Blue, songs are like tattoos
You know I’ve been to sea before
Crown and anchor me
Or let me sail away…
—-Joni Mitchell, “Blue”
Yes, I am a complete Joni Mitchell nerd. When I studied voice back in the 1970s I performed “Blue” on stage. The words, the chords, the mood, exactly equated my life at the time. Forty plus years later, Joni’s lyrics remain true to my psyche.
So, of course, I preordered “Joni Mitchell: In Her Own Words, Conversations with Malka Marom.”
I knew I made the right choice for my next book to read when I opened to the introduction and it read, “One November night in 1966…the coffeehouse was a dark hole…on the lit-up stage…stood a girl who must have picked out her miniskirt at the Salvation Army…she turned to face the empty seats and, leaning closer to the mike she strummed a succession of chords with a surprisingly assertive hand…and then she started to sing…” Musician and broadcast journalist, Malka Marom, continues her first meeting with the then unknown Joni Mitchell, and then pulls lyrics from Mitchell’s songs from that late night to include “The Circle Game,” “Song to a Seagull,” and “Urge for Going.”
It was easy to hum each song and relive my overwhelming delight when I heard the first LP, Song to a Seagull, by this newly discovered singer-songwriter in 1968. Joni can thank me as part of her fan base that brought her success and fortune.
In three parts, Marom’s interviews with Mitchell begins in 1973. Mitchell is in the studio recording Court and Spark with a band—a departure from her pure folk roots. In her own words, Mitchell recalls her early days as a child struck with polio, to her failed marriage, an out of wedlock birth of a daughter and giving her up for adoption, thru the time when after years of working clubs and folk festivals, she is discovered, and her legendary music is introduced to the world.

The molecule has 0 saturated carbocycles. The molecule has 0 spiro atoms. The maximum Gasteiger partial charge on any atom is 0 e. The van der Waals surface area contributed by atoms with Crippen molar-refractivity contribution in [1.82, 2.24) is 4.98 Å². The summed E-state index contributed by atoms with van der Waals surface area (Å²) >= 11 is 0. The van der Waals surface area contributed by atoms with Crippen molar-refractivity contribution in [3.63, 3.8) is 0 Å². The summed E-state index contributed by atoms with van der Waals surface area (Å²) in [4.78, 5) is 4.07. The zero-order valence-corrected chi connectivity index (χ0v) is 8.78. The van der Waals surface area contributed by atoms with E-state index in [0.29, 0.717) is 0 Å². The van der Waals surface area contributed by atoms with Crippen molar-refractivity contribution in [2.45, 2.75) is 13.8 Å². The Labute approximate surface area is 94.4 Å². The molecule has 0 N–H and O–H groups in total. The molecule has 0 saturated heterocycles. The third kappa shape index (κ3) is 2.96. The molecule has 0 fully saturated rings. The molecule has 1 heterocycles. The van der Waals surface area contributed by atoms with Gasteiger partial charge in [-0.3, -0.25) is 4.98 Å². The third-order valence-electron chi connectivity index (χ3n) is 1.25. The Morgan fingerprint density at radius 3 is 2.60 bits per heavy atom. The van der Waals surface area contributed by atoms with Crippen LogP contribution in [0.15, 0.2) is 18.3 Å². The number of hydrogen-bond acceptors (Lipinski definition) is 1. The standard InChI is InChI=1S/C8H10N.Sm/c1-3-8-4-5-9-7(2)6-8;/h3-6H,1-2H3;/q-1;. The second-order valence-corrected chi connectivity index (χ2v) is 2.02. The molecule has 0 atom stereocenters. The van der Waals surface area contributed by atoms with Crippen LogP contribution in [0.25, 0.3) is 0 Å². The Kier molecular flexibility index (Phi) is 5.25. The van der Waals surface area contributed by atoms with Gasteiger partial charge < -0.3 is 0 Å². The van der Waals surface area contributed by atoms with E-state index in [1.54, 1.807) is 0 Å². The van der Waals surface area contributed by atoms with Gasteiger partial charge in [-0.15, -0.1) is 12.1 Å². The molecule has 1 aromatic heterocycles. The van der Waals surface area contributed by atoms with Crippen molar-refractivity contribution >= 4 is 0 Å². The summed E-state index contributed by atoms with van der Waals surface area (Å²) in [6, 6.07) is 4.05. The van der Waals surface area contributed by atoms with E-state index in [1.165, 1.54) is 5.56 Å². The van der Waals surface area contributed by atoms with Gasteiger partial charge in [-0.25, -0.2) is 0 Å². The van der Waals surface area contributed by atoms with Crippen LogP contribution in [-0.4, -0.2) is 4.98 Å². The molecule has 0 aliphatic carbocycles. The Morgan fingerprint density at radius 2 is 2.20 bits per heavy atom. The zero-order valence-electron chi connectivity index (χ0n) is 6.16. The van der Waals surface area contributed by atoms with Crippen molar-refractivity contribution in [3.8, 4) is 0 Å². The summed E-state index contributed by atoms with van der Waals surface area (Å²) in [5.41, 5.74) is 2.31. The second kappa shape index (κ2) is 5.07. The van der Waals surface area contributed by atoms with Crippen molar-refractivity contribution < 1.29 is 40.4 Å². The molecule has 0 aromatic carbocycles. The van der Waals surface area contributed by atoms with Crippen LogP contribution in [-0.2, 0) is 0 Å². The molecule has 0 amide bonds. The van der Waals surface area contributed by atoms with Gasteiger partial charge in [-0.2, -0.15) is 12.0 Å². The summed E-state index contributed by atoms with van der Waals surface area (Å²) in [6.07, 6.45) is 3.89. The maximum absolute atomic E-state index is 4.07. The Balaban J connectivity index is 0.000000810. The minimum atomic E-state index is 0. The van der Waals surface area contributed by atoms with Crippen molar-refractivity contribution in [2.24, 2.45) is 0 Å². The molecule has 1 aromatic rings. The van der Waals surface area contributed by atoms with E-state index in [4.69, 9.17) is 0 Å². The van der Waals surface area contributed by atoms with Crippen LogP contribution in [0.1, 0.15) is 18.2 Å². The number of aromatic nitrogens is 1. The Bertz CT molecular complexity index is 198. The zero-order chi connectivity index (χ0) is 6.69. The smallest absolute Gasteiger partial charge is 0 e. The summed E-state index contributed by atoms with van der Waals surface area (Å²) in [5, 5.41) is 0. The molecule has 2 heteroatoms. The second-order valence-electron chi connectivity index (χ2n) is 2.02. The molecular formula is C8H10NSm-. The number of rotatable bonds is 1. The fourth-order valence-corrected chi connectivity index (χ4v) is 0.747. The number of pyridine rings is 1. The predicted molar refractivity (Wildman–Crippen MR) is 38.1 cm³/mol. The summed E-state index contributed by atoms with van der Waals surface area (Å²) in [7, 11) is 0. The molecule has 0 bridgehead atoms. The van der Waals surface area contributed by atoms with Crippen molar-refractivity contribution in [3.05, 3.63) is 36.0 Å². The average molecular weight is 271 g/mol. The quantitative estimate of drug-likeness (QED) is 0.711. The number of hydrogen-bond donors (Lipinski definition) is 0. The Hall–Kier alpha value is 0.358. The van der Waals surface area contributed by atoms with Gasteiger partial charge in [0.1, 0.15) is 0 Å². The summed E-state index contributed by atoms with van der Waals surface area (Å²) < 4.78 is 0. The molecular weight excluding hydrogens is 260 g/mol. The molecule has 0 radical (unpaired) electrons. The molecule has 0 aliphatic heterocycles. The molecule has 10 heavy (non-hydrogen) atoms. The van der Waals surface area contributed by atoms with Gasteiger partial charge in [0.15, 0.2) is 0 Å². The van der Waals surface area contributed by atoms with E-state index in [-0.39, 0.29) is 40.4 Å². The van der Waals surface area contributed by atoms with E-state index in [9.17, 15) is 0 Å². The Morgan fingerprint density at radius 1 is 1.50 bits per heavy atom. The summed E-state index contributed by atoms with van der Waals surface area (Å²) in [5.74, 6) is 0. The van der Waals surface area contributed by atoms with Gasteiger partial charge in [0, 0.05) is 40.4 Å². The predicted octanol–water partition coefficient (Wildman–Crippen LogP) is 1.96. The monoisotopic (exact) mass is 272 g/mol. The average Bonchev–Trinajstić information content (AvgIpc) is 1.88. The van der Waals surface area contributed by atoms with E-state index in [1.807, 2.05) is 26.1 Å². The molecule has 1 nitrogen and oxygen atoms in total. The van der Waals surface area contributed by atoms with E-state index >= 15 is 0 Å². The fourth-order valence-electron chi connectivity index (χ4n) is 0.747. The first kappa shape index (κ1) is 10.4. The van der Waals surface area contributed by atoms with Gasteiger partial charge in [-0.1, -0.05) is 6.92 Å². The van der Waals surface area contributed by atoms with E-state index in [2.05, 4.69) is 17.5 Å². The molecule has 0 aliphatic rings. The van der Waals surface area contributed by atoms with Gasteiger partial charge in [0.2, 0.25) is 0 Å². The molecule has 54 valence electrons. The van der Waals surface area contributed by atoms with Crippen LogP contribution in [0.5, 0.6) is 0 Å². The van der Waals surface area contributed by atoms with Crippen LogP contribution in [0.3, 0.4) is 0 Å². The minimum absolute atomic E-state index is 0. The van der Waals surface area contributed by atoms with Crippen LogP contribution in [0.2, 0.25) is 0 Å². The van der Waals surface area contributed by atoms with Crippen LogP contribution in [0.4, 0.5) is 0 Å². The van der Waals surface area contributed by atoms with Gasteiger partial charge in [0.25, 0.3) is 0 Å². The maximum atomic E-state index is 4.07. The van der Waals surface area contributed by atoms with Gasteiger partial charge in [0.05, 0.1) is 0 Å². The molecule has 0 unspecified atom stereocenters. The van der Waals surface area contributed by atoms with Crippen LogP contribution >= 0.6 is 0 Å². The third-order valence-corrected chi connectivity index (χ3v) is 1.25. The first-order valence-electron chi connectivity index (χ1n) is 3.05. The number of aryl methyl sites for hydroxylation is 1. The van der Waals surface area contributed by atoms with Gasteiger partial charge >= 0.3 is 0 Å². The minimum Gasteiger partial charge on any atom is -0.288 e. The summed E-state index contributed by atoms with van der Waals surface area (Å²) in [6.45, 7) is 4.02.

I finally put Part 1 down when my late-night eyes could read no longer. But when it was time for me to peddle for a half hour on my stationary bike, Part 2 hooked me like the song “Blue.”
Part 2 picks up in 1979 and Mitchell has linked with jazz musician Charlie Mingus—much to the shock of Mitchell fans and music critics. Mitchell’s last few releases were not commercial hits. Critics were all over her musical change. To me, however, the album “Hejira” perfectly matched my life at the time. “Mingus” I loved and it perfectly paralleled my life-changes.
Mitchell shares her relationships and inspirational performers like Bob Dylan and Miles Davis. I heard sarcasm to elation in her words.
Day three of this book in hand was Part 3—the final interview in 2012. Suddenly, like me, Joni has aged. She’s slowed down. Disease strikes her, like cancer struck me. Life’s perspective changes again. But the will to overcome wins, but not without its changes—making “Both Sides Now” more poignant than when Joni first wrote it in 1967.
“In Her Own Words” may not appeal to some, but for the boomer who matured with every song by Joni Mitchell playing on vinyl, tape and CD, it’s a must read.